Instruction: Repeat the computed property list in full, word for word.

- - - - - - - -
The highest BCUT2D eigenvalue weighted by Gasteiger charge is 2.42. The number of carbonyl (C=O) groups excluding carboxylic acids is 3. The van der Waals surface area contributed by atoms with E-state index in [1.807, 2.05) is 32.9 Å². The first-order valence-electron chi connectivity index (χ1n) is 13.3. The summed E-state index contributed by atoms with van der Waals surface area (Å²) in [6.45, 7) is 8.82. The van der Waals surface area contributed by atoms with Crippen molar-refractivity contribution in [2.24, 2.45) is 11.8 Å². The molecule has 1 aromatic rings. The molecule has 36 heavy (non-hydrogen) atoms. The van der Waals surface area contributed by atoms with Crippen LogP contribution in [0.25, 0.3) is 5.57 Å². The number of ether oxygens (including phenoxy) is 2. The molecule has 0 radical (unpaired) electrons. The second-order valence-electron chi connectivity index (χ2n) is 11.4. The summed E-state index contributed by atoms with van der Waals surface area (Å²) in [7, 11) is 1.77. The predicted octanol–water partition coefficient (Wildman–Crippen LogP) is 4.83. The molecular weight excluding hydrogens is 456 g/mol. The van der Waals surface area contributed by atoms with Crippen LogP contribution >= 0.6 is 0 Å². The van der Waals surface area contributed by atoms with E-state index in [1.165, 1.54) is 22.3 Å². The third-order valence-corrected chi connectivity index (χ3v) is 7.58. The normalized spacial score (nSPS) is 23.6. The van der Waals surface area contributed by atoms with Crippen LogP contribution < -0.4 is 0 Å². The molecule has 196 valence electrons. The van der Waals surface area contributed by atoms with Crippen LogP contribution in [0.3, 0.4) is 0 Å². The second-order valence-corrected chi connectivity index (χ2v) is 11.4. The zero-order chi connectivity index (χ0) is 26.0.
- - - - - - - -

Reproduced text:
The highest BCUT2D eigenvalue weighted by Gasteiger charge is 2.42. The number of carbonyl (C=O) groups excluding carboxylic acids is 3. The van der Waals surface area contributed by atoms with E-state index in [1.807, 2.05) is 32.9 Å². The first-order valence-electron chi connectivity index (χ1n) is 13.3. The summed E-state index contributed by atoms with van der Waals surface area (Å²) in [6.45, 7) is 8.82. The van der Waals surface area contributed by atoms with Crippen molar-refractivity contribution in [2.24, 2.45) is 11.8 Å². The molecule has 1 aromatic rings. The molecule has 36 heavy (non-hydrogen) atoms. The van der Waals surface area contributed by atoms with Crippen LogP contribution in [0.25, 0.3) is 5.57 Å². The number of ether oxygens (including phenoxy) is 2. The molecule has 0 radical (unpaired) electrons. The second-order valence-electron chi connectivity index (χ2n) is 11.4. The summed E-state index contributed by atoms with van der Waals surface area (Å²) in [7, 11) is 1.77. The predicted octanol–water partition coefficient (Wildman–Crippen LogP) is 4.83. The molecular weight excluding hydrogens is 456 g/mol. The van der Waals surface area contributed by atoms with Crippen LogP contribution >= 0.6 is 0 Å². The van der Waals surface area contributed by atoms with E-state index in [1.165, 1.54) is 22.3 Å². The third-order valence-corrected chi connectivity index (χ3v) is 7.58. The normalized spacial score (nSPS) is 23.6. The van der Waals surface area contributed by atoms with Crippen LogP contribution < -0.4 is 0 Å². The molecule has 196 valence electrons. The van der Waals surface area contributed by atoms with Crippen LogP contribution in [0.3, 0.4) is 0 Å². The second-order valence-corrected chi connectivity index (χ2v) is 11.4. The zero-order chi connectivity index (χ0) is 26.0.